3. When I read this, I finally found the word I had been searching for. The definition was my childhood and then some. It didn’t matter what I was feeling or why. My mother blew it off, telling me often my feelings and the reason for those, were just me over reacting, compared to what others dealt with. And almost always, that led to OTHERS which actually meant HER. She’s the NPD who loves the victim and martyr roles. No one appreciated her sacrifices, no one cared how tired she was. And on and on….Eventually, I said nothing. I wasn’t willing to face rejection again, most of the time I was forced to listen to her. She told everyone who would listen about our private lives, in her own twisted way. She belittled all of us.I learned what NOT to do as a mother. I CHOSE to have each of my children. They weren’t forced on me. I remember feeling guilt, shame, and the feeling of being tolerated as a burden.”Sacrifice” is a word I was very conscious of not using for this reason. Do we make sacrifices as parents? Yes. That doesn’t give me the right to expect my children to be forever bowing down in gratitude. Kids are busy being kids. Much of what my mother saw as ‘sacrifice’ is part of being a parent, as well.Like any other mom, I had nights with no sleep and a sick child. Goes with the territory. And my oldest started to THANK me for being there. He was about 7 yrs. old the first time…and I cried. I have a grown son who is ADD and dyslexic. Early on, teachers told me he just didn’t want to work and was basically lazy. I fought like a hell cat. Even after it was finally diagnosed, it was VERY difficult for him. His imagination and intelligence were off the charts. His self-esteem wasn’t. School was something to ‘just get through’. I told him again and again he would surprise himself and the world. And he did. He is now writing and directing for one of the major networks. He THANKED me. Because I had faith in him, encouraged him. My hyper child was in every dance and gymnastic class available. Without those, it wasn’t just her, but ME bouncing off those walls. Between the lessons, competitions and recitals, it was busy. And she THANKED for the experiences and the time.Children GET it. They see it. Their perception is amazing. I never EXPECTED those words.Even as parents themselves, their perception is likely to be different.I cherish those words and their purity. Every single one is stored in a very special place.I had my moments and they would happily tell that to anyone. I had a LOT of them. And stress? At levels only a mother can feel.I told them there was nothing they couldn’t tell me. Not every day is a good day and stuff happens. That’s life. They saw me on those bad days as well, I’m human. THAT I had to work on. It was second nature to hide my feelings. What each told me, stayed with me.Comparing us to one another was a favorite of my mothers’ hobbies. If I wondered what I was lacking, I only had to look at my siblings.Not one of my kids are perfect. I didn’t allow them to think that. But each are their own person and are beautiful in the way only each can be. For me, there was nothing TO compare.I would have preferred a POSITIVE example…but it is what it is.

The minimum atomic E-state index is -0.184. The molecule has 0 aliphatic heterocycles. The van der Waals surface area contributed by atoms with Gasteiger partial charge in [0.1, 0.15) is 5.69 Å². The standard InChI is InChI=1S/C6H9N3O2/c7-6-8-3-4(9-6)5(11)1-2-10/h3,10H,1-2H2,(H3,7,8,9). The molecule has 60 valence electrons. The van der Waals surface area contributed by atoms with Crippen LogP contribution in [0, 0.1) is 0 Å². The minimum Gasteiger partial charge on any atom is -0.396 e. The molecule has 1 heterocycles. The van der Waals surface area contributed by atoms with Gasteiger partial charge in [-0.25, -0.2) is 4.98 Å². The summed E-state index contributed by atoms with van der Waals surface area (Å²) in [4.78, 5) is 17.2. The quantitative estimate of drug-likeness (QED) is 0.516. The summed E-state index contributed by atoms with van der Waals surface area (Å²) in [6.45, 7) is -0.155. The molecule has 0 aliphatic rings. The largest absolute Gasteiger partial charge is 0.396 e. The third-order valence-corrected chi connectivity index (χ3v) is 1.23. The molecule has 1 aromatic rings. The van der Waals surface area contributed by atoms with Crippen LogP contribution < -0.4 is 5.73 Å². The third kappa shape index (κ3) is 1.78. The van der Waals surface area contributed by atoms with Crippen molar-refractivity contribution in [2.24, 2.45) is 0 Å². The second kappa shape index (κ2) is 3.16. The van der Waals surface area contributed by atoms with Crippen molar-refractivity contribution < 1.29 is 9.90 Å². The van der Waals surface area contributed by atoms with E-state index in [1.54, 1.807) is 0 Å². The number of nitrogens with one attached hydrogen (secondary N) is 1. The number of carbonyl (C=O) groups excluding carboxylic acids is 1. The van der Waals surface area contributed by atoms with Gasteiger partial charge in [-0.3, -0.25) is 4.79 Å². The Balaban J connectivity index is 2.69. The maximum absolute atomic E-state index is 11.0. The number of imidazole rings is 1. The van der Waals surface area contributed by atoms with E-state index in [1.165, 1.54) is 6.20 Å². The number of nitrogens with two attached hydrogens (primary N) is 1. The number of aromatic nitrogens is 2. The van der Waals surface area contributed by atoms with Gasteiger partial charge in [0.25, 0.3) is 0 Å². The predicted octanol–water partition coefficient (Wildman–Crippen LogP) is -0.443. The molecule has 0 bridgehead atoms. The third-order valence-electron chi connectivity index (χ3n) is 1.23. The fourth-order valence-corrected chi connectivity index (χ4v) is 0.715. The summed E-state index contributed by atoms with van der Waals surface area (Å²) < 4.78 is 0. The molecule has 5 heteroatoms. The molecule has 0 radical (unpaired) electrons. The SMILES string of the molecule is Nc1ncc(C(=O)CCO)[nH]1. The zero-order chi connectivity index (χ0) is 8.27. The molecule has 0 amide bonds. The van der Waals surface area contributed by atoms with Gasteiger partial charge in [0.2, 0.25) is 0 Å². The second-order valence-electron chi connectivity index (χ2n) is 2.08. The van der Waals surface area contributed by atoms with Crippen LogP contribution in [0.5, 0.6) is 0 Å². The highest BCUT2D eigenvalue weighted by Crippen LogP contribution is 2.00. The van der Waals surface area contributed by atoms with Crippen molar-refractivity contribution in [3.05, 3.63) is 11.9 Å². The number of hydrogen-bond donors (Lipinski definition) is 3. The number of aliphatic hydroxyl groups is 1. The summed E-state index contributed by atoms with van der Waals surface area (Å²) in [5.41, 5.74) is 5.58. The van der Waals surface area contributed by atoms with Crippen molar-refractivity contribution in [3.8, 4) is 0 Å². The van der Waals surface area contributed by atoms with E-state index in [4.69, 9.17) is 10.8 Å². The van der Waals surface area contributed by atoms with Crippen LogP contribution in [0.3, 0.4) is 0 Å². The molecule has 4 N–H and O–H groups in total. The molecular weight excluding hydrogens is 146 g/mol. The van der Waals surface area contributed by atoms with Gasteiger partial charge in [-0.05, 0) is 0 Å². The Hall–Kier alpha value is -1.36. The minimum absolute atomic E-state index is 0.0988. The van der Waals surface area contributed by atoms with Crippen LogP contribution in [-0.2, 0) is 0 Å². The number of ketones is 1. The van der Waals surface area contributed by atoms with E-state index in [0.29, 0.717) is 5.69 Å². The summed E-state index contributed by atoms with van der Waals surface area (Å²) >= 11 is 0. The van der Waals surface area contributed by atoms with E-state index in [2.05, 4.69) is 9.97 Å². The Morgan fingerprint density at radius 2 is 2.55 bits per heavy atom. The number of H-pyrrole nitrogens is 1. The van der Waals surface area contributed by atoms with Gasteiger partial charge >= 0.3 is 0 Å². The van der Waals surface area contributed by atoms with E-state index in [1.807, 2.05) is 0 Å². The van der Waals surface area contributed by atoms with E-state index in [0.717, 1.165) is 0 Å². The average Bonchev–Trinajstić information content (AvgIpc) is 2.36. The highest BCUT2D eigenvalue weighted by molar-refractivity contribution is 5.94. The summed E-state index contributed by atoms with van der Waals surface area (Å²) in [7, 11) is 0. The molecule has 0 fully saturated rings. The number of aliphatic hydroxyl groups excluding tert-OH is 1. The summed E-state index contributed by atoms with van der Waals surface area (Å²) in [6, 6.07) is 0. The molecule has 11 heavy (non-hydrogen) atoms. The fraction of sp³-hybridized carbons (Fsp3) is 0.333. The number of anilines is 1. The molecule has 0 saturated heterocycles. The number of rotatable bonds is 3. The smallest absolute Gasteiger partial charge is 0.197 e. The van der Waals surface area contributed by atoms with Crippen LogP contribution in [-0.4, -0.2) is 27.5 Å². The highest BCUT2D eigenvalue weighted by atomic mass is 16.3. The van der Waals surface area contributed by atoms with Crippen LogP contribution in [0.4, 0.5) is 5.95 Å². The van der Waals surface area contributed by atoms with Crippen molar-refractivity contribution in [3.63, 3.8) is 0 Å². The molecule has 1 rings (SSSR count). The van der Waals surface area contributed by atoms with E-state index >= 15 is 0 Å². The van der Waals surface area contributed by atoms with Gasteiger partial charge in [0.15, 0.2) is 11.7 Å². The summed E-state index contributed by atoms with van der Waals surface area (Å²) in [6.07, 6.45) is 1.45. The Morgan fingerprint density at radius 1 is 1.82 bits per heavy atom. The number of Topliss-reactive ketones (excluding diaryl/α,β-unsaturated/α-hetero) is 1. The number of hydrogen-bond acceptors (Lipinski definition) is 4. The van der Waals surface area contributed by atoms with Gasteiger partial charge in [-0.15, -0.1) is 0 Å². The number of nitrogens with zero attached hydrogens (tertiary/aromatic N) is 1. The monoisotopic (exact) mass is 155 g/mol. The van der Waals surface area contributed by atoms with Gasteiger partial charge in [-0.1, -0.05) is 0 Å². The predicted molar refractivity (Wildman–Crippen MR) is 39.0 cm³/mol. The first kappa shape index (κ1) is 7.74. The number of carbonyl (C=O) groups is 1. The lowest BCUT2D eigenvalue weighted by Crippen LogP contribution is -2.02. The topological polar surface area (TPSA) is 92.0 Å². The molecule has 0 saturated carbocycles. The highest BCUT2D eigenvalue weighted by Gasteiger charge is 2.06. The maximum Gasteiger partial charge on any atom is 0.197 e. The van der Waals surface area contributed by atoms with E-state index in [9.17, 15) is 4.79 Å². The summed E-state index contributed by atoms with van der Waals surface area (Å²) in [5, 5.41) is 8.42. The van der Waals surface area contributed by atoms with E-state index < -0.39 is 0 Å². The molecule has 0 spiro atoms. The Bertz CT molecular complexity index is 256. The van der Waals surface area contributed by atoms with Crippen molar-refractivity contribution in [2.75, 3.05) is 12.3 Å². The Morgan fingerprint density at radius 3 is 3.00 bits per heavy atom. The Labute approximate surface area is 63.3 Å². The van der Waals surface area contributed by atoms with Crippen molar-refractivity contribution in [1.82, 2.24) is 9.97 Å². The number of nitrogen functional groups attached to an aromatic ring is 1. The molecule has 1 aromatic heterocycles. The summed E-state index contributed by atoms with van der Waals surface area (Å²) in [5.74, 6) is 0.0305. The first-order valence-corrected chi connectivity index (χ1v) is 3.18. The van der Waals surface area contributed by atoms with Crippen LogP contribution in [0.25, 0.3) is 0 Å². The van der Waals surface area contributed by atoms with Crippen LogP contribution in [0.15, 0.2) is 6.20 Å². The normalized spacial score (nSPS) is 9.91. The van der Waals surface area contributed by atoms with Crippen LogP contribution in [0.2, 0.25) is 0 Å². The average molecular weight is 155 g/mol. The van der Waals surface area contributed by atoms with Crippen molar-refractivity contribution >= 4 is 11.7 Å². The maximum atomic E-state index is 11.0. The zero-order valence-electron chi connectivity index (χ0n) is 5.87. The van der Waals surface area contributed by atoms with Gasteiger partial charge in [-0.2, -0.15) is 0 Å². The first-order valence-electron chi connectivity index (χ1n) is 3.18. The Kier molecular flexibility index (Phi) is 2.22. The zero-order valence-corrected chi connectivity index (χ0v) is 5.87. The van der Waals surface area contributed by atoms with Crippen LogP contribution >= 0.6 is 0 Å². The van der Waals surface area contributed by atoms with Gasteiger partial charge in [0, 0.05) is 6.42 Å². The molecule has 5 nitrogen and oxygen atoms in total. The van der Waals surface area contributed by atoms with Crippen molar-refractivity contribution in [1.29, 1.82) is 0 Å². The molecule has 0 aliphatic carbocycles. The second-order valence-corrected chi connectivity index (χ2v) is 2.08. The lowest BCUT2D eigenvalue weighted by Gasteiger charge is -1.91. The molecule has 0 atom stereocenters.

• This is such a beautiful comment I’m moved to tears. Thank you for posting this. It’s actually provided me with some much needed affirmation and an indirect solution to my own feelings of being invalidated and hurt.